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dc.contributor.advisorO'Brien, Timothy
dc.contributor.authorKealy, John Brian
dc.date.accessioned2017-03-08T09:09:52Z
dc.date.available2017-03-08T09:09:52Z
dc.date.issued2016-10-16
dc.identifier.urihttp://hdl.handle.net/10379/6388
dc.description.abstractDiabetic ulcer healing is a major problem in health care. Impaired circulation has long been associated with diabetes resulting in an increased risk of foot ulceration and making an increase in blood flow an excellent candidate for a therapeutic intervention. Since being identified in 1997, much interest has surrounded endothelial progenitor cells (EPCs) as a means of facilitating neovascularisation. In this study we aimed to explore the use of EPCs to enhance blood vessel formation in the diabetic ulcer and to examine their effects on the healing of these wounds. Firstly, culture and characterisation of the cells had to be optimised. Subsequently a rabbit ear ulcer model was developed and used to explore the potential therapeutic effects of EPC transplantation in vivo. We isolated two types of cell from peripheral blood. The first type, being consistent with previously described outgrowth endothelial cells, displayed endothelial characteristics and showed good clonogenic potential. These cells correspond to endothelial colony forming cells (ECFC) as described in the review by Hirschi et al (Hirschi et al, 2008). However in spite of the fact that this cell type may represent true endothelial progenitor cells, the relative unreliability of culturing these populations from a given sample of peripheral blood made them unsuitable for subsequent therapeutic in vivo work. ECFCs directly incorporate into newly forming blood vessels. The second type also displayed endothelial characteristics, manifest by uptake of acetylated LDL and binding of isolectin, and was consistent with described early endothelial progenitors. It has recently become evident that these cells are monocytic in nature, do not directly differentiate to endothelial cells and support angiogenesis not by direct incorporation but by paracrine means. These cells have been designated circulating angiogenic cells by Hirschi et al. It was this population of cells, CACs, that was used for the subsequent in vivo experiments. Although ECFCs show greater clonogenic potential and a greater transduction efficiency they were a less suitable cell choice for the work reported here compared to CACs as ECFCs are not as reliably isolated from relatively small volumes of blood. This likely represents relatively fewer numbers circulating in in peripheral blood. Since autologous cells were used in this work, only small volumes of blood could be used from which to isolate cells and so CACs were the cell of choice for this work. Gene therapy is also an area of research being applied to a wide range of topics. In this study we also looked at the use of genetically modified EPCs and their applications to wound healing. Specifically, the gene encoding endothelial nitric oxide synthase was used as the transgene as the angiogenic and vasodilatatory properties of nitric oxide have been well established. We initially explored the use of a variety of vector systems for genetic modification of this cell type. After comparing different viral as well as non-viral vectors, adenovirus was selected as the vector of choice. In addition two different cell subpopulations could be identified based on relative transduction efficiencies. A model of diabetic wound healing was initially established for the in vivo experiments. We chose the alloxan induced diabetic ear wound to avoid problems with wound contraction which can occur in other models using the dorsum of the animal. After establishing the model, we studied the effect of duration of diabetes on wound healing. Diabetes was induced 1 week or 4 weeks before creation of the wound and healing was measured after 1 week. A significant restriction of healing was noted in the group where diabetes was induced 4 weeks before wound induction with less restriction being observed where wounds were induced 1 week after the induction of diabetes mellitus. Next, transduced as well as non-transduced cells were delivered to the wound site by way of a collagen scaffold. In terms of the treatment of the wounds with transduced or non-transduced EPCs, no differences were seen in the healing parameters measured when examined at 1 week wound induction after either 2 or 5 weeks hyperglycaemia. Since diabetic ulcer healing has been long identified as an issue of significant clinical concern the aim of this work was to explore strategies for promoting and accelerating healing. Angiogenesis is integral to wound healing and a growing body of work demonstrates the contribution of EPCs in a variety of clinical and pre-clinical settings through promotion of angiogenesis. NO has also been shown to have significant functions regarding angiogenesis and endothelial function. In addition, functional impairment of EPCs has been demonstrated in the diabetic setting and so the aim of this work was to explore whether functionality could be restored to diabetic CACs through gene modification to overexpress eNOS and the effect on diabetic ulcer healing of treatment with these modified cells. A secondary aim was to establish the most efficient vector for transduction of these cells.en_IE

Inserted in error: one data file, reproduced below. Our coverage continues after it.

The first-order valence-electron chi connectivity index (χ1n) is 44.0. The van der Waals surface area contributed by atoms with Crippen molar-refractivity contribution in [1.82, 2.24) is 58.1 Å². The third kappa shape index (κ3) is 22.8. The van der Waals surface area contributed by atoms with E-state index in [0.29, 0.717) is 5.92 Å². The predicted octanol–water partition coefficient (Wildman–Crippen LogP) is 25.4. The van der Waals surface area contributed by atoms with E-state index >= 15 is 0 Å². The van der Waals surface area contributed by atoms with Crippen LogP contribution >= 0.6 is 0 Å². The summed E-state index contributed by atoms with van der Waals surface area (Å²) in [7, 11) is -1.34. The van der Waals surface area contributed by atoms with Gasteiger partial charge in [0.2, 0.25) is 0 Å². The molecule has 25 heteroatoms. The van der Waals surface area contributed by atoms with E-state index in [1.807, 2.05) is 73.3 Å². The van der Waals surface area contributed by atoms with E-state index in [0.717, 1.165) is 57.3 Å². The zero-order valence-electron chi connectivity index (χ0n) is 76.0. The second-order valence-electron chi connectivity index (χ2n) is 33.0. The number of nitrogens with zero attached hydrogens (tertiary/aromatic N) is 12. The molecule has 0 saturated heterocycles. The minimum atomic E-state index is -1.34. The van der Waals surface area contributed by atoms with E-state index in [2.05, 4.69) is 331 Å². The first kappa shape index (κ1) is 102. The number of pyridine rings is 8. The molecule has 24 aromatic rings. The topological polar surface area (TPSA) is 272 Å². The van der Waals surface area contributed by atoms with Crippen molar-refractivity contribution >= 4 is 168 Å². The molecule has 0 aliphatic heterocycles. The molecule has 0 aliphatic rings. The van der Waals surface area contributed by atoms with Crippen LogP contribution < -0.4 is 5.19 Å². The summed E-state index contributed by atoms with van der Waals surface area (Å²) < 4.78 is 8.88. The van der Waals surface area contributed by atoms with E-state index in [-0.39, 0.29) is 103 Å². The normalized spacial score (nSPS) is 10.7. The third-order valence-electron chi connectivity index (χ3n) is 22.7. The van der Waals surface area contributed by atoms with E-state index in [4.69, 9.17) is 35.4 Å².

dc.subjectWound healingen_IE
dc.subjecteNOSen_IE
dc.subjectAdenovirusen_IE
dc.subjectDiabetic ulcer healingen_IE
dc.subjectCirculating angiogenic cellsen_IE
dc.subjectEndothelial progenitor cellsen_IE
dc.subjectMedicineen_IE
dc.titleTherapeutic applications of endothelial progenitor cells for diabetic ulcer healingen_IE
dc.typeThesisen_IE
dc.contributor.funderIrish Research Council for Science, Engineering and Technologyen_IE
dc.local.noteEndothelial progenitor cells were genetically modified using a viral vector to overexpress eNOS. In view of the pro-angiogenic properties of these cells and of nitric oxide, the modified cells were then used in a diabetic ulcer model to investigate their effects on angiogenesis and wound healing.en_IE
dc.local.finalYesen_IE